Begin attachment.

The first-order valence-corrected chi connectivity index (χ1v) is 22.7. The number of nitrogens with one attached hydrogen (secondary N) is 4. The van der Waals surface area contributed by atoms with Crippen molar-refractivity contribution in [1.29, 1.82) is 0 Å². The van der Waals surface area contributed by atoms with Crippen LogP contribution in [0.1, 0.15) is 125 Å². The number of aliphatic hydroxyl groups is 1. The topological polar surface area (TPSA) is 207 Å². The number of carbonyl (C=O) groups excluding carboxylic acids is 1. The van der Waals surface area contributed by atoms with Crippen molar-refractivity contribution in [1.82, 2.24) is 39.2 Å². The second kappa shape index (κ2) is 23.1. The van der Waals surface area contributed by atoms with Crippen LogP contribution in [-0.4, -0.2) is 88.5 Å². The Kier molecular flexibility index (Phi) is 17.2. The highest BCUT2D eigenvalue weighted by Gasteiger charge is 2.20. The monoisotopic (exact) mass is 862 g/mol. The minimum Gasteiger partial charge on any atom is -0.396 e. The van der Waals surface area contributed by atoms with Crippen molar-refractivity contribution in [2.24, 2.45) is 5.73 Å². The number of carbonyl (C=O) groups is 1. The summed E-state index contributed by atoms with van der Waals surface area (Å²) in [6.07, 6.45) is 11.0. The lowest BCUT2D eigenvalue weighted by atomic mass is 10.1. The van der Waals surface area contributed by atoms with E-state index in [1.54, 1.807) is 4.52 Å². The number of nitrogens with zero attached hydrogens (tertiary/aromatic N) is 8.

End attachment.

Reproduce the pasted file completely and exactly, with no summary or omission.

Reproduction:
The first-order valence-corrected chi connectivity index (χ1v) is 22.7. The number of nitrogens with one attached hydrogen (secondary N) is 4. The van der Waals surface area contributed by atoms with Crippen molar-refractivity contribution in [1.29, 1.82) is 0 Å². The van der Waals surface area contributed by atoms with Crippen LogP contribution in [0.1, 0.15) is 125 Å². The number of aliphatic hydroxyl groups is 1. The topological polar surface area (TPSA) is 207 Å². The number of carbonyl (C=O) groups excluding carboxylic acids is 1. The van der Waals surface area contributed by atoms with Crippen molar-refractivity contribution in [1.82, 2.24) is 39.2 Å². The second kappa shape index (κ2) is 23.1. The van der Waals surface area contributed by atoms with Crippen LogP contribution in [-0.4, -0.2) is 88.5 Å². The Kier molecular flexibility index (Phi) is 17.2. The highest BCUT2D eigenvalue weighted by Gasteiger charge is 2.20. The monoisotopic (exact) mass is 862 g/mol. The minimum Gasteiger partial charge on any atom is -0.396 e. The van der Waals surface area contributed by atoms with Crippen molar-refractivity contribution in [2.24, 2.45) is 5.73 Å². The number of carbonyl (C=O) groups is 1. The summed E-state index contributed by atoms with van der Waals surface area (Å²) in [6.07, 6.45) is 11.0. The lowest BCUT2D eigenvalue weighted by atomic mass is 10.1. The van der Waals surface area contributed by atoms with E-state index in [1.54, 1.807) is 4.52 Å². The number of nitrogens with zero attached hydrogens (tertiary/aromatic N) is 8.